You Mentioned a Performance Issue?
Yes! The initial deployment of ManageWikiPermissions was far from successful mainly for performance reasons. The load on our database server increased significantly (CPU usage jumped from around 40% to 177%) with no caching in place. The reason for this is every single user group created a query on every page load for every wiki. The average number of usergroups on a wiki is roughly 10. Since each group creates a new database query we've never had before, the average web request would generate 10 new MySQL queries. Taking into consideration last week, we had around 67,000 visits across the wikifarm. This would then generate an astonishing 670,000 new queries.
This is a considerable increase in work for our databases and one we had to alleviate quickly before we could deploy the feature globally. So we turned to caching.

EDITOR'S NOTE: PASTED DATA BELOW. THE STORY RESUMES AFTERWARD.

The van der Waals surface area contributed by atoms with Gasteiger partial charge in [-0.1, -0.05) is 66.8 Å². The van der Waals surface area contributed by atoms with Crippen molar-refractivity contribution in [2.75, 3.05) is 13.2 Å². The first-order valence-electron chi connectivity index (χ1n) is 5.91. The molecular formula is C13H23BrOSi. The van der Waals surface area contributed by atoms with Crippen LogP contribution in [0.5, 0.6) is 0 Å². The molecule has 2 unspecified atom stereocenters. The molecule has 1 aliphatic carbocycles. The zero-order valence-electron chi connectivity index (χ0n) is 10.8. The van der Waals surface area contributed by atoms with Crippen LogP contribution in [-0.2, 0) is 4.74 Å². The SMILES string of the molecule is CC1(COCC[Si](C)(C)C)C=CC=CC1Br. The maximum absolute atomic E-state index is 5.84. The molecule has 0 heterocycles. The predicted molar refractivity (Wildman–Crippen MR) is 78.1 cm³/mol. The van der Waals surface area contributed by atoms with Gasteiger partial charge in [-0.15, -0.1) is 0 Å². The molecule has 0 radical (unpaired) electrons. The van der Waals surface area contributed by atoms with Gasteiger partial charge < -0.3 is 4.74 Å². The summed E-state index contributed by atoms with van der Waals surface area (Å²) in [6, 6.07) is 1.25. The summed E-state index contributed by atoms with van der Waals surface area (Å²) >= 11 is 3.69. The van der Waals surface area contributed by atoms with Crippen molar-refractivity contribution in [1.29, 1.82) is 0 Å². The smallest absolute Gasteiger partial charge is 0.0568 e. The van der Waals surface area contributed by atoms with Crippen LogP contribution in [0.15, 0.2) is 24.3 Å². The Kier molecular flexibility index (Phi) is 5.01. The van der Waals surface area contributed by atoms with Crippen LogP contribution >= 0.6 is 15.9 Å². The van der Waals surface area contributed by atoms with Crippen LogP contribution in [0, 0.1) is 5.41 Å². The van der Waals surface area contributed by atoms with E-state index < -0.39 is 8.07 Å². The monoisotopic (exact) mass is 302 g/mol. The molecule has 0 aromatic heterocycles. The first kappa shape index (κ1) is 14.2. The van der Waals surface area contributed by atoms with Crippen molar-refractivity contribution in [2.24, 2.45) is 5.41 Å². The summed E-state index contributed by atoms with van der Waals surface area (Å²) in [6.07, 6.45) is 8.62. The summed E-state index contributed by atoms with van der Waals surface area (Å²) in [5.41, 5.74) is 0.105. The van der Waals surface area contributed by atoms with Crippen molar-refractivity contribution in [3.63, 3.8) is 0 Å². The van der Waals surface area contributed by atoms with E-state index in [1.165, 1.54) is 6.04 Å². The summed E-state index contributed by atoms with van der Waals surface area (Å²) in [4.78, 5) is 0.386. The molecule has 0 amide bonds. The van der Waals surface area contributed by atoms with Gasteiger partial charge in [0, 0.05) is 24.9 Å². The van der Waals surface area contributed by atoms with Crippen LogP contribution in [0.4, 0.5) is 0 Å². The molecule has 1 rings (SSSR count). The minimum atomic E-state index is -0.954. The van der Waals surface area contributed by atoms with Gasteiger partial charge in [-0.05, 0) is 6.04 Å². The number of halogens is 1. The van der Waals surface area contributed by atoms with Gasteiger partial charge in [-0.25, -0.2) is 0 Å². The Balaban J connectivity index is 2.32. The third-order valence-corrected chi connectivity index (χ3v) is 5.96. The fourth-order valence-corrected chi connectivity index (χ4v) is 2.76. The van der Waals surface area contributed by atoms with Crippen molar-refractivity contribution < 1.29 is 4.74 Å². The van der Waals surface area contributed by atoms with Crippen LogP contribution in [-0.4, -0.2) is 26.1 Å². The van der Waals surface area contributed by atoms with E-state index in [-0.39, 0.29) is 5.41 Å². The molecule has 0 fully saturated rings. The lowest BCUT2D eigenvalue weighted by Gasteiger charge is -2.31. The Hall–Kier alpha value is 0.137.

Initially, implementing caching on each server in the form of memcached was attempted however this brought along issues in term of increasing load on MediaWiki servers and per-server cache rather than an easily management farm-wide cache. So on we went, looking for a different solution. Then the idea of breaking down key caching down to a single small key per wiki and file storage cache (thanks to the power of SSDs!) came up and implementing it using technology called CDB (or Constant DataBase). With the implementation of this, we would be able to store the whole permissions meta data on files on the servers and have them generated on the fly when changes are registered or when it's appropriate for a cache key to expire. Our attempt to implement CDB worked rather well after a few final bugs were resolved earlier today. After this change was pushed, CPU usage on database servers dropped from the 177% to 44%, overall this constitutes a 4% increase in processing power for such a massive social and technical change to how Miraheze works.